Sea ice extent observations (1970 to 2007) and forecast (2030 to 2100) are reproduced here using data from the National Oceanic and Atmospheric Administration Geophysics Fluid Dynamics Laboratory (NOAA GFDL) model. Yearly extent represents an average sea-ice concentration of approximately 80%.
Climate change, and the melting sea ice associated with it, invites complex threats to the Arctic ecosystem—not just limited access to food for polar bears, but increased human activity in the North, industrialization of the habitat, increased exposure to pollution, and new diseases.
Despite year-to-year variation, satellite data shows that the September sea-ice extent has declined more than 13% per decade since the satellite record began in 1979.
Forces bears to swim long distances to find food for themselves and their offspring.
Reduces access to food, which is less plentiful as sea ice disappears.
Decreases body condition, due to expending significant energy reserves on swimming.
Decreases cub survival rates because of the cubs' increased chances of drowning.
Melting sea ice invites more human activity—without any consideration for the natural ecosystem and the challenges facing its inhabitants.
With less sea ice, there's more opportunity for commercial and industrial exploration in the Arctic, adding the risk of serious environmental threats to the area.
More shipping routes means increased oil and natural gas transportation and exploration. Scientists are concerned there is no emergency response infrastructure in the event of an oil spill on the ice, or in ice-mixed waters. Increased oil exploration and development also adds to the likelihood of seismic disturbances, potentially interfering with prey distribution. The production of Arctic fossil fuels also has the added irony of “fueling” the very warming trend that is causing the loss of sea-ice habitat.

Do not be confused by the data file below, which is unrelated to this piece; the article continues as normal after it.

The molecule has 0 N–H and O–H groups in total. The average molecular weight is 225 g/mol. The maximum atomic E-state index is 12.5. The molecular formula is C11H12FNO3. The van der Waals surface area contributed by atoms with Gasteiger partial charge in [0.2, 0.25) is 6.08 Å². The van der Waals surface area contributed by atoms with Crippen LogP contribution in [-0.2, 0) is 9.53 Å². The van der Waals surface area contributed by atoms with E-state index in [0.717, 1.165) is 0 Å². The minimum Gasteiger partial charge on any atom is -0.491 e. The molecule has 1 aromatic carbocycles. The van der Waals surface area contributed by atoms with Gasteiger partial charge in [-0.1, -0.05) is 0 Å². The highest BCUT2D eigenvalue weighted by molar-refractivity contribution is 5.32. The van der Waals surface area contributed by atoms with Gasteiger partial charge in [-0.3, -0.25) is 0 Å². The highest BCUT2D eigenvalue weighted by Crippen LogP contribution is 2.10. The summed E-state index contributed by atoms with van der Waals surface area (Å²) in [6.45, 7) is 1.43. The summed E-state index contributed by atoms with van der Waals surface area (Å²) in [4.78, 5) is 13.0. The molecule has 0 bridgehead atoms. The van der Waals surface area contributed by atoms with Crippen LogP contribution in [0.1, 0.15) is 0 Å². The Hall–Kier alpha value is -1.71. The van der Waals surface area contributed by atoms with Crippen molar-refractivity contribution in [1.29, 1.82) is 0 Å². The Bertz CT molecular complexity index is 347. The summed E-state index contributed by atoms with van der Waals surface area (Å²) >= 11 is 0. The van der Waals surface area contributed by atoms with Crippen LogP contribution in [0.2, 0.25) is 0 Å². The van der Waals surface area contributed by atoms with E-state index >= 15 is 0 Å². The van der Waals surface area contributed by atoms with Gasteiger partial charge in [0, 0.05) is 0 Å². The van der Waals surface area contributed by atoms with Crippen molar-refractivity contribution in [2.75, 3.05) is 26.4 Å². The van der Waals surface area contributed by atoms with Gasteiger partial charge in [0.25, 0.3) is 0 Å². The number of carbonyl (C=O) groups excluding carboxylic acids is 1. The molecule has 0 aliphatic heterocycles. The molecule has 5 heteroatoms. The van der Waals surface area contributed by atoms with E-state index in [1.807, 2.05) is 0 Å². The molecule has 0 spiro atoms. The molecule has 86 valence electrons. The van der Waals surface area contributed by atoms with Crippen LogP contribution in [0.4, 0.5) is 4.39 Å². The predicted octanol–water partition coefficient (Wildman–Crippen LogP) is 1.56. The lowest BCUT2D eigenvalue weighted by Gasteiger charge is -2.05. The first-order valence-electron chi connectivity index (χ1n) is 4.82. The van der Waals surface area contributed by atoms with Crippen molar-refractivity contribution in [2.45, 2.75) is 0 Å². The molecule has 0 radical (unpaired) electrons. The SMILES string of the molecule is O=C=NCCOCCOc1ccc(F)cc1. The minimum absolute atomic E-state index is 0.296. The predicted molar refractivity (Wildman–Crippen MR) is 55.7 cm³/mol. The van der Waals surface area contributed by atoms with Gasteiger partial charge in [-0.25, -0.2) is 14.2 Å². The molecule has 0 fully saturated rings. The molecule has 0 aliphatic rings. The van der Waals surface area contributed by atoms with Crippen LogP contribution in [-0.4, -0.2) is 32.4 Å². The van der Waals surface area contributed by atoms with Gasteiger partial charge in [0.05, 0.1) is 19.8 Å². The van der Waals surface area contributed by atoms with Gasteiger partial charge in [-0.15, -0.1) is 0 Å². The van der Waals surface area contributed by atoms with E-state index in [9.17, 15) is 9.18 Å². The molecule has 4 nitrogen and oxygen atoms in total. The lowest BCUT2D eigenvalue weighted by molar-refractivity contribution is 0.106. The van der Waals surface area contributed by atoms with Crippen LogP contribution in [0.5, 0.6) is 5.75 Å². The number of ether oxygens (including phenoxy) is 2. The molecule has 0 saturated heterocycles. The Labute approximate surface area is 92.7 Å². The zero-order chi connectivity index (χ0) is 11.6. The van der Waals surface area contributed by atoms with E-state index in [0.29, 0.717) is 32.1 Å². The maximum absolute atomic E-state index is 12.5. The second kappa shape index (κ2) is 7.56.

Mining activity disturbs habitats along sea ice by adjusting the environment to service infrastructure, ports, and warehousing. This is especially dangerous during the denning season for polar bears.
Increased human activity can lead to a surge of human-to-polar-bear conflicts. Polar bears are naturally curious animals drawn to unusual sights and smells. They check out campsites, cabins, and tourists. Without careful management and education, these encounters could end tragically—for polar bears and people.
At first glance, the polar bear’s natural environment seems white and pristine—far removed from the pollution of major cities and industrial areas.
But in reality, polar bears can carry surprisingly high loads of toxic chemicals.
Wind and ocean currents transport pollutants to parts of the Arctic, where they're concentrated as they make their way up the food chain. Polar bears like Anuri and her cubs absorb these higher levels when they eat seals, their main food source.
Toxicity changes their hormonal systems, including hormones essential to growth, reproduction, and metabolism.
It suppresses their immune system.
At high levels, it can even affect polar bears' nervous systems and potentially their cognitive function.